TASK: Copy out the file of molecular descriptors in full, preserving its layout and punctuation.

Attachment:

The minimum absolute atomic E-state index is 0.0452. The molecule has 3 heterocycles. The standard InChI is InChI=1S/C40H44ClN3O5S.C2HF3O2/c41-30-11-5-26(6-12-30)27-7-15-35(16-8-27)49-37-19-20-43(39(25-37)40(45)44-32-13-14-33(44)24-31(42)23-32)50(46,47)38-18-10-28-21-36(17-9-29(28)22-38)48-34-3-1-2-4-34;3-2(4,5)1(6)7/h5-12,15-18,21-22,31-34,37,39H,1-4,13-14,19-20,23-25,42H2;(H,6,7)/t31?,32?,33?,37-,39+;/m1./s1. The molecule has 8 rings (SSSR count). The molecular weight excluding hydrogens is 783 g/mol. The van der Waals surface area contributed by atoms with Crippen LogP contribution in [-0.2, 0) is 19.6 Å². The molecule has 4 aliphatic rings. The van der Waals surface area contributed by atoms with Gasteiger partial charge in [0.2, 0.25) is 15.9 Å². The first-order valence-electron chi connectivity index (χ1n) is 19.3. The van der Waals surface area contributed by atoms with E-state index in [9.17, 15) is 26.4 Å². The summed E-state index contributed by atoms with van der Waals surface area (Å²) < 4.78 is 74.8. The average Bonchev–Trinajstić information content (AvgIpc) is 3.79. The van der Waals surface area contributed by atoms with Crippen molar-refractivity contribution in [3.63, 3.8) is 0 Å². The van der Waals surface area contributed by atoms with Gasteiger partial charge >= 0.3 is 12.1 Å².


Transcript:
The minimum absolute atomic E-state index is 0.0452. The molecule has 3 heterocycles. The standard InChI is InChI=1S/C40H44ClN3O5S.C2HF3O2/c41-30-11-5-26(6-12-30)27-7-15-35(16-8-27)49-37-19-20-43(39(25-37)40(45)44-32-13-14-33(44)24-31(42)23-32)50(46,47)38-18-10-28-21-36(17-9-29(28)22-38)48-34-3-1-2-4-34;3-2(4,5)1(6)7/h5-12,15-18,21-22,31-34,37,39H,1-4,13-14,19-20,23-25,42H2;(H,6,7)/t31?,32?,33?,37-,39+;/m1./s1. The molecule has 8 rings (SSSR count). The molecular weight excluding hydrogens is 783 g/mol. The van der Waals surface area contributed by atoms with Crippen LogP contribution in [-0.2, 0) is 19.6 Å². The molecule has 4 aliphatic rings. The van der Waals surface area contributed by atoms with Gasteiger partial charge in [0.2, 0.25) is 15.9 Å². The first-order valence-electron chi connectivity index (χ1n) is 19.3. The van der Waals surface area contributed by atoms with E-state index in [9.17, 15) is 26.4 Å². The summed E-state index contributed by atoms with van der Waals surface area (Å²) < 4.78 is 74.8. The average Bonchev–Trinajstić information content (AvgIpc) is 3.79. The van der Waals surface area contributed by atoms with Crippen molar-refractivity contribution in [3.63, 3.8) is 0 Å². The van der Waals surface area contributed by atoms with Gasteiger partial charge >= 0.3 is 12.1 Å².